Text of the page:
Putting tile in your bathroom can significantly increase the value of your home.
It looks beautiful and is highly functional in moisture producing environments.
On the flip side, it can be difficult to keep clean especially as most commercial tile cleaners do not clean grout.
Purchasing a product for the purpose of cleaning the grout can leave a film on your shiny tile.
Plus, you probably already have some of the best items in your home for cleaning tile and grout.
So Many Options
An online search for home remedy cleaning products will net many results. Some suggest using vinegar mixed with water, some lemon juice, others swear by toothpaste. These are all effective cleaning methods; however, they often require many steps and a lot of scrubbing.
Personally, I do not enjoy spending hours cleaning. I prefer methods that require minimal time and effort. Of course, it also has to be easy to make; I am not a chemist.
Three Little Ingredients
It may surprise you to learn that baking soda, vinegar, and water can be used either alone, or mixed, to clean many types of surfaces in your home. Tile and grout is no exception: it is effective and relatively simple to make:
- Place some vinegar in a spray bottle.
- Make a paste using baking soda and water.
- Spray your floor with the vinegar.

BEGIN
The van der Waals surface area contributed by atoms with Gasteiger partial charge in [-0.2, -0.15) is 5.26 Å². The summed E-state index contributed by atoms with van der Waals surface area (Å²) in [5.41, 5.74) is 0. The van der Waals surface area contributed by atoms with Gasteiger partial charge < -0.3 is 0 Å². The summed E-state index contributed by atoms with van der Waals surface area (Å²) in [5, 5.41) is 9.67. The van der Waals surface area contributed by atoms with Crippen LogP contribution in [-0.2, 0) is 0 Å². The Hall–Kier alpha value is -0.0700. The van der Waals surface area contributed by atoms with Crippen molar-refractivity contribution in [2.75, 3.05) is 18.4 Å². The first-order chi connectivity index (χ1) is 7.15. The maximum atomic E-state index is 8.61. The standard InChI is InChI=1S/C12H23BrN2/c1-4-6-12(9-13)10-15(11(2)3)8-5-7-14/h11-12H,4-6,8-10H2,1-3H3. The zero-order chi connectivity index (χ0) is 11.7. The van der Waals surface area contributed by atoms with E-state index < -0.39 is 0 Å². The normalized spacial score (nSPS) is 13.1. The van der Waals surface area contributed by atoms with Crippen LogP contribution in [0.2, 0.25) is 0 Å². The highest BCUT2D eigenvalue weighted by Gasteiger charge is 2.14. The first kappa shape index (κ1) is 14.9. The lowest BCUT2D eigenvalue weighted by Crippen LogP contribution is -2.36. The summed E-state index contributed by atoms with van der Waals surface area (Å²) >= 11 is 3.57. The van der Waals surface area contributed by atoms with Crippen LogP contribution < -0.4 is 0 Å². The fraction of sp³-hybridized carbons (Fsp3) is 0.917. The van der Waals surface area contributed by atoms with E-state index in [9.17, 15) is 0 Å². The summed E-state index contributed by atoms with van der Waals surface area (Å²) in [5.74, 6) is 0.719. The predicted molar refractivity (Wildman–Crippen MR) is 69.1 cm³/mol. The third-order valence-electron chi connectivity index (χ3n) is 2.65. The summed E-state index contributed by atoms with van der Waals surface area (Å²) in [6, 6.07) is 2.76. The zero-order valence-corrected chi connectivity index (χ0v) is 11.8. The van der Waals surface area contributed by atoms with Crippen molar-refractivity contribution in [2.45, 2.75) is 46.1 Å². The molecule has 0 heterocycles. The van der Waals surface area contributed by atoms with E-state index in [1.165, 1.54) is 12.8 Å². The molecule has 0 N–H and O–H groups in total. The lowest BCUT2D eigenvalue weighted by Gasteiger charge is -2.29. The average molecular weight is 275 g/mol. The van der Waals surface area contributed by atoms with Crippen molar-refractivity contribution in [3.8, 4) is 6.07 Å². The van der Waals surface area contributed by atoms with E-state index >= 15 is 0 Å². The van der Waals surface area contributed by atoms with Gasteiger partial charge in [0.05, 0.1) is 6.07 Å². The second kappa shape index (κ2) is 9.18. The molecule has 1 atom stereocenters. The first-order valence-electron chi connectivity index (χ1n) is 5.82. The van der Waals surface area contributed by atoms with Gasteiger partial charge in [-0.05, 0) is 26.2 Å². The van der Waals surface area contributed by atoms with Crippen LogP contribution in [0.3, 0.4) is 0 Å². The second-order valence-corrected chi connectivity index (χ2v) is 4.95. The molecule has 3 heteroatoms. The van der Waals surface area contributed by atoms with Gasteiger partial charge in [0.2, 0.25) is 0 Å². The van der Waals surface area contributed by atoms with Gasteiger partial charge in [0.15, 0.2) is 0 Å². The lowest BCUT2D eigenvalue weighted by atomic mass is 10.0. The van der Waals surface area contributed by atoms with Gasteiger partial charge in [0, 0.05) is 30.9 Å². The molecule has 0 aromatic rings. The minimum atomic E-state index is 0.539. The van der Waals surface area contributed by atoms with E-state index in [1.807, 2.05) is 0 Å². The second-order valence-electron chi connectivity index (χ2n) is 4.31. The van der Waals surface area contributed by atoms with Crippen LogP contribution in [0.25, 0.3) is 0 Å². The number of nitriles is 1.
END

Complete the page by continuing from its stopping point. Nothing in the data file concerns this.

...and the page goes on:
- Using a toothbrush, rub the baking soda mixture into the grout lines. This will produce some bubbling foam; do not be alarmed. It is the reaction of the vinegar and baking soda. Think of it as “scrubbing bubbles”.
- Let the mixture work in for about 15 minutes.
- Spray again with vinegar.
- Rinse well using warm water.
- Use a soft cloth or squeegee to dry.
Your tile should be shiny, and your grout should be clean and free of mold. If for some reason this method didn’t do the trick for you, repeat the process, but this time allow the mixture to set longer. You can generally allow up to 8 hours without causing harm to tile and grout.
Things to Remember
It is always wise to test any product on your tile prior to use. While this remedy works well, the vinegar has a mild acidic content.
If your tile has an adverse reaction to acids, do not try this method. Instead, use water in your spray bottle. You will have to scrub more, but it’s much better than ruining your tile. You can also try other methods that don’t require harmful chemicals.
Many experts recommend sealing your grout after each cleaning. Grout is made with sand and therefore very porous. Sealing the grout keeps moisture and mold from soaking into the surface. It is a laborious and time consuming process, so I wouldn’t recommend resealing after each cleaning session. Personally, I reseal about once a year applying several coats.
Using the method described above prior to resealing removes all the dirt, mold, and debris leaving a clean surface for sealer application.
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